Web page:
There was a time when the Bombay Scottish, Jai Hind and MET Bandra alumnus, the topmost model of India before he ventured into films, John Abraham’s ‘jism’ was his most prized Bollywood asset.
His earlier films following the erotic thriller (Jism), essentially had the staple bare bodied, muscle display to whet the appetite of his huge, largely female fan following.
Dhoom, Zinda, New York, Force and Race 2 gave a fillip to his action star persona while Garam Masala, Taxi no 9211, Dostana, Housefull 2, Dishoom added ‘playful and fun loving’ to his star charisma.
But there was always a question mark regarding his acting talents and solo draw. He was terrific in action roles even going so far as to do most of the stunts himself — a la Akshay Kumar.
Filmmakers usually approached him with roles best suited to the action star image. So even though Baabul, Jhoota Hi Sahi, Water and Aashayein had him in sympathetic roles, the critics never really believed he had it in him to give an empathetic and well realised performance.
Shootout at Wadala in which he played Gangster Manya Surve, was one of action star John’s mega successes. But even in that film his performance was merely a series of grandstanding though gritty poses. In most of his large repertoire of films his acting talents lay largely unexplored.
So, when John Abraham the star, turned producer, the expectation was that he would do justice to his raw talent. But the very first film he produced was the super successful Vicky Donor heralding Ayushmann Khurrana.
The film even won him the prestigious National Award for Best popular film providing wholesome entertainment. Welcome Back and Force, his other productions, merely exaggerated the already obvious.
Madras Café may have marked a change in his strategy. We saw him echoing real life, as a RAW agent chasing time to unearth the plot leading to Rajiv Gandhi’s assassination.
The film though did not capture the audience fancy. Bollywood box office and trade analyst Vinod Mirani believes, “Even though the subject was rooted in real life the public were disappointed by his character’s failure to prevent the assassination of a former PM.”
Then came Parmanu: The Story of Pokhran and his equation with the box office changed for the better. According to trade analyst Narendra Gupta, Kingstar Entertainment, “Previously John’s box office successes were multi star cast films. Parmanu was John’s first major solo release. The film gave him a bumper return at the box office and established him as a bankable actor and star.”
John was no great dancer so most of the generic masala films passed him by. Parmanu was seen to be more sensitised and nationalistic and this galvanised the audience in his favour.
But more than Parmanu it was John Abraham’s mindless and brutally furious action display in Satyameva Jayate that re-established his winning ability at the box office. Gupta credits the film with returns in the margin of Rs 90 crores and thereabouts.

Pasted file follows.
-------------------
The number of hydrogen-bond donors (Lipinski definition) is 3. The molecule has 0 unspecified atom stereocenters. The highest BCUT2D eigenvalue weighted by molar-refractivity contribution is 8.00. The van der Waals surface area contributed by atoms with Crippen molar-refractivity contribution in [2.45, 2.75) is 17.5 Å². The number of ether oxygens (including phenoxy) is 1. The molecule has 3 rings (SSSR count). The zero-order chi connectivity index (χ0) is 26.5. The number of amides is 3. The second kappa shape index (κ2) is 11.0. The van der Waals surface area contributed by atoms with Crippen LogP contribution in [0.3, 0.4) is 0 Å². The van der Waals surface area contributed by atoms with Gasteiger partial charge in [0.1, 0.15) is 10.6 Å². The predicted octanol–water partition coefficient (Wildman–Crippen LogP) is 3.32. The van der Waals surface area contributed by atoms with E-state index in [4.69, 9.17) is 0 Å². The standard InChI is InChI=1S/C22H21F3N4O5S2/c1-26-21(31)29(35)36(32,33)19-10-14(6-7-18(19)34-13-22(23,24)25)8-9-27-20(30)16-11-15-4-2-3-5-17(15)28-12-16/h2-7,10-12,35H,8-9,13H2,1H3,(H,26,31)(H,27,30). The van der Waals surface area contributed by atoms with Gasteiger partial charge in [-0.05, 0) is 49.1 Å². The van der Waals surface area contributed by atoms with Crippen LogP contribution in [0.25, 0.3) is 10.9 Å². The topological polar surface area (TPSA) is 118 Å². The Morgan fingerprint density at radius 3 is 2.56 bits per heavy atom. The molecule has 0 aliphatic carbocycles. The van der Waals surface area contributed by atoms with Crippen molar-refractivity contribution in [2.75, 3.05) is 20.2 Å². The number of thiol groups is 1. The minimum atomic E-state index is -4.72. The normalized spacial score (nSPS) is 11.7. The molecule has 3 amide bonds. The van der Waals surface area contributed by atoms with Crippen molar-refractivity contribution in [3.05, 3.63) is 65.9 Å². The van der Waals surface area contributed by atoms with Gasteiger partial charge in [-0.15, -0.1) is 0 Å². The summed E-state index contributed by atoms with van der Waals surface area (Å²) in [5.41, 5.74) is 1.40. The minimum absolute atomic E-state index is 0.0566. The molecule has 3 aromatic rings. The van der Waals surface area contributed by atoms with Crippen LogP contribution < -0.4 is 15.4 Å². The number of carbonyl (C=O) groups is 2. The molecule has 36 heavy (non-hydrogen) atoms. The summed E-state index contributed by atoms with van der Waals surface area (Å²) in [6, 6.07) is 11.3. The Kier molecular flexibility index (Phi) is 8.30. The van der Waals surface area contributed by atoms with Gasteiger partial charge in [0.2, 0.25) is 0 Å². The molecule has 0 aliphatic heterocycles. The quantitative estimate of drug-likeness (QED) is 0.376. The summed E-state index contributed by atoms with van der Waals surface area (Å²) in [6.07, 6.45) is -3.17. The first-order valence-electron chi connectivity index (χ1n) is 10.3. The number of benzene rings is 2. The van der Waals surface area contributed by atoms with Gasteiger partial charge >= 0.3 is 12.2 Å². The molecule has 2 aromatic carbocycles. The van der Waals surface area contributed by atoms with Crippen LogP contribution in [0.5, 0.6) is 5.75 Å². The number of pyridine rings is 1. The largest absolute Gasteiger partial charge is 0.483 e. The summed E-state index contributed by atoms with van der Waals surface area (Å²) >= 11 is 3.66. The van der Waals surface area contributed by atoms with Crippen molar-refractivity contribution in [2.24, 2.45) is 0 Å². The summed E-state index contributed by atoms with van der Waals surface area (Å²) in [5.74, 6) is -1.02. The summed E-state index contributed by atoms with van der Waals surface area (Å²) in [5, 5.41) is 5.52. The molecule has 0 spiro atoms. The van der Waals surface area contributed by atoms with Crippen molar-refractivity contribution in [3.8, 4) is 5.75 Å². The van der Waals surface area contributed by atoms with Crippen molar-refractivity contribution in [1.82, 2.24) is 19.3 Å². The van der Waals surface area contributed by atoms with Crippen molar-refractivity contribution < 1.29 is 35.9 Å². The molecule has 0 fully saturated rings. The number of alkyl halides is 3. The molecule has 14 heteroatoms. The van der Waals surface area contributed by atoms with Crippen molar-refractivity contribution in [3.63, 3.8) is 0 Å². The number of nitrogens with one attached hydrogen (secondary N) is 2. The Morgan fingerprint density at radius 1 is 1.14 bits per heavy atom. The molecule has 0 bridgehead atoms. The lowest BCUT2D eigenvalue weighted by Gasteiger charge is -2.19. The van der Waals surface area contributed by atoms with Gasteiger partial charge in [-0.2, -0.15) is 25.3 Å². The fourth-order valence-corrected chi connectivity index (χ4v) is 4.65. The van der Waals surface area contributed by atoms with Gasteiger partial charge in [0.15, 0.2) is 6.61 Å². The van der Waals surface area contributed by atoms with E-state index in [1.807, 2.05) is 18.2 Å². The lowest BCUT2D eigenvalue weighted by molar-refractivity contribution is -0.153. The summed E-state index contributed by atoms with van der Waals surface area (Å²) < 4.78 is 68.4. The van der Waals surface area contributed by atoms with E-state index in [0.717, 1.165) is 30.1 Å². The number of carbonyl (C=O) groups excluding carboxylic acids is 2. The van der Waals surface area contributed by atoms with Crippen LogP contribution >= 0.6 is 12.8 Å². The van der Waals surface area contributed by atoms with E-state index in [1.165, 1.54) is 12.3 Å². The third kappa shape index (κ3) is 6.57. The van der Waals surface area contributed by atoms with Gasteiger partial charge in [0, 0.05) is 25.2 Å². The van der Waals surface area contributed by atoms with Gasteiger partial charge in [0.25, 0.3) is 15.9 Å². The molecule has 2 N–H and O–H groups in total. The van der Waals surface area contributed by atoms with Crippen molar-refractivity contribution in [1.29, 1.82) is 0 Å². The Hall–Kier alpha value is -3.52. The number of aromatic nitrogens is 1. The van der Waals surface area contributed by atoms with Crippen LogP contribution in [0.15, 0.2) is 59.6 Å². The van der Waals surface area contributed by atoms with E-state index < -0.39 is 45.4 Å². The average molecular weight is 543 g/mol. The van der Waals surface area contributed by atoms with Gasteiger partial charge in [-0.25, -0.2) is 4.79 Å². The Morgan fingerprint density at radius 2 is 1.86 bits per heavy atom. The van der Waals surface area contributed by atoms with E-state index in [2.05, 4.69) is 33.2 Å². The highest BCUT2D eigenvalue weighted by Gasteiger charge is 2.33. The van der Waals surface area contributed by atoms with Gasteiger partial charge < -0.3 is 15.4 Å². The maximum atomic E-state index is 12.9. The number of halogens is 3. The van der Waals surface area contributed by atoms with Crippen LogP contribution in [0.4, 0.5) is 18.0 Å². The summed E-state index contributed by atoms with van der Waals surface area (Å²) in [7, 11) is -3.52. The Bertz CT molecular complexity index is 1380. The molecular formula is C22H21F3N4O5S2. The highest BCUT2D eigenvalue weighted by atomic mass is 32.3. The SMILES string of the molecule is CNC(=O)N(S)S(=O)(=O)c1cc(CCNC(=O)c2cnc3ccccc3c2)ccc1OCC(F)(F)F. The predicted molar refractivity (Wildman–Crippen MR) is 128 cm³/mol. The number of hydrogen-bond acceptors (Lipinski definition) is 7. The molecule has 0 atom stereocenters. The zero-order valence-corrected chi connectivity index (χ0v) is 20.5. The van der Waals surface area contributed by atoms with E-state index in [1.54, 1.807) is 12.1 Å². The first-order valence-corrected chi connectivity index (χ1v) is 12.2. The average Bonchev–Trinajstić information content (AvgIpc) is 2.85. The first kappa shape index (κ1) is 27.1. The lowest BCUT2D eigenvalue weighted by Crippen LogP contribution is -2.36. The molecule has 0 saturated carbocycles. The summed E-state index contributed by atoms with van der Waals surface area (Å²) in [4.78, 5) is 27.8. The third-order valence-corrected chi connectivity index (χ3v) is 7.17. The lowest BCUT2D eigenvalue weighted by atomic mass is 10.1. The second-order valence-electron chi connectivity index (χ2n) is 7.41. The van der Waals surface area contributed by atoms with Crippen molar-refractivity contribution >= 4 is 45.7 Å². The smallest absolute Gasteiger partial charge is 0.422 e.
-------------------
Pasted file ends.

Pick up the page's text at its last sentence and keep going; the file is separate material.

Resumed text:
Romeo Akbar Walter (RAW) was yet another film in which John Abraham showed off his acting chops and even won praise for it but the film, though appreciated by a cross-section of the audience, was not as big a hit as was expected.
Mirani opines, “Even though John Abraham continues his tryst with realistic films he lags behind Akshay Kumar in box office terms.” Akshay’s Mission Mangal which released on the same date as John’s Batla House, has done much better over the weekend.
Gupta believes, “John would do well to avoid release date clashes with films starring big stars like Akshay. If Batla House had been a solo release it would definitely have garnered Rs 100 crore and more within the first few days itself.”
Batla House, even though ideologically questionable, was a much more serious and realistic film and had all the complexities of a psychological courtroom drama while Mission Mangal was designed to be spuriously entertaining with its laughable, kitchen sink version of science.
It also had several bankable heroines (Vidya Balan, Taapsee Pannu, Sonakshi Sinha) to give it a lift-off at the box-office. Though Akshay’s film will still be deemed a solo hero release by the chauvinistic industry pundits, it really isn’t one.
Patriarchal leanings notwithstanding, it remains to be seen whether John Abraham will eventually take over Akshay’s ‘populist’ crown. Mirani feels, “John Abraham should direct his career to current recallable real-life inspired, on-screen exploits instead of past ones.” According to him, nationalism is losing steam at the box office.
John Abraham is getting closer and closer to breaching the deficit vis-à-vis Akshay Kumar and he certainly has it in him to give Akshay Kumar a run for his money.
Paagalpanti and Mumbai Saga are next on the cards. And if critics’ opinions are any yardstick then John’s fastidious impersonation of troubled cop ACP Sanjay Kumar in Batla House, rates much higher than Akshay Kumar’s gimmicky portrayal of scientist Rakesh Dhawan in Mission Mangal, so there!